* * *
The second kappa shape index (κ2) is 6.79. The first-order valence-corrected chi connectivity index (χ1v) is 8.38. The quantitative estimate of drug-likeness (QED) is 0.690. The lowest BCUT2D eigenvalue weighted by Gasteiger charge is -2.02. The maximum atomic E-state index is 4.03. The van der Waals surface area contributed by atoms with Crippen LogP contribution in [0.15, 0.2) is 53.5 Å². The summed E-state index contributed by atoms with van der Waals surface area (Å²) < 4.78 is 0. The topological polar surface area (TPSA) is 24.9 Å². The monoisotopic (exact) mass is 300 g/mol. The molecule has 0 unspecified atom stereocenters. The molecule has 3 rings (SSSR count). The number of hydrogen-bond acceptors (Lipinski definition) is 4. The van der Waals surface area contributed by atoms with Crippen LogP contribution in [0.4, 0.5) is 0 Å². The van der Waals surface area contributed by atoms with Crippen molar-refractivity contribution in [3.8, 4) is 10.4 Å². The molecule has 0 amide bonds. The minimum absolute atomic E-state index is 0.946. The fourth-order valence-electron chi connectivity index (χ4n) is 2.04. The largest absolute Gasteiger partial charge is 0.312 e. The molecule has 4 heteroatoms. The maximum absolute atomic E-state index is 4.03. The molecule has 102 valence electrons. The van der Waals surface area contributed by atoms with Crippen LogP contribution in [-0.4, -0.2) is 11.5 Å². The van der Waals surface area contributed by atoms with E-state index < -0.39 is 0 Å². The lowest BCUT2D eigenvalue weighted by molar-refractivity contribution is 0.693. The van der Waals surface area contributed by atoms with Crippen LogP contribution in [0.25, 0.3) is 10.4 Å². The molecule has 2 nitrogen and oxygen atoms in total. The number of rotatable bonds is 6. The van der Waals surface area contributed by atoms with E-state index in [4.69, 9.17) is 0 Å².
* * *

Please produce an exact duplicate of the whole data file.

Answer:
The second kappa shape index (κ2) is 6.79. The first-order valence-corrected chi connectivity index (χ1v) is 8.38. The quantitative estimate of drug-likeness (QED) is 0.690. The lowest BCUT2D eigenvalue weighted by Gasteiger charge is -2.02. The maximum atomic E-state index is 4.03. The van der Waals surface area contributed by atoms with Crippen LogP contribution in [0.15, 0.2) is 53.5 Å². The summed E-state index contributed by atoms with van der Waals surface area (Å²) < 4.78 is 0. The topological polar surface area (TPSA) is 24.9 Å². The monoisotopic (exact) mass is 300 g/mol. The molecule has 0 unspecified atom stereocenters. The molecule has 3 rings (SSSR count). The number of hydrogen-bond acceptors (Lipinski definition) is 4. The van der Waals surface area contributed by atoms with Crippen LogP contribution in [0.4, 0.5) is 0 Å². The van der Waals surface area contributed by atoms with Crippen molar-refractivity contribution in [3.8, 4) is 10.4 Å². The molecule has 0 amide bonds. The minimum absolute atomic E-state index is 0.946. The fourth-order valence-electron chi connectivity index (χ4n) is 2.04. The largest absolute Gasteiger partial charge is 0.312 e. The molecule has 4 heteroatoms. The maximum absolute atomic E-state index is 4.03. The molecule has 102 valence electrons. The van der Waals surface area contributed by atoms with Crippen LogP contribution in [-0.4, -0.2) is 11.5 Å². The van der Waals surface area contributed by atoms with E-state index < -0.39 is 0 Å². The lowest BCUT2D eigenvalue weighted by molar-refractivity contribution is 0.693. The van der Waals surface area contributed by atoms with Crippen LogP contribution in [0.25, 0.3) is 10.4 Å². The molecule has 2 nitrogen and oxygen atoms in total. The number of rotatable bonds is 6. The van der Waals surface area contributed by atoms with E-state index in [4.69, 9.17) is 0 Å².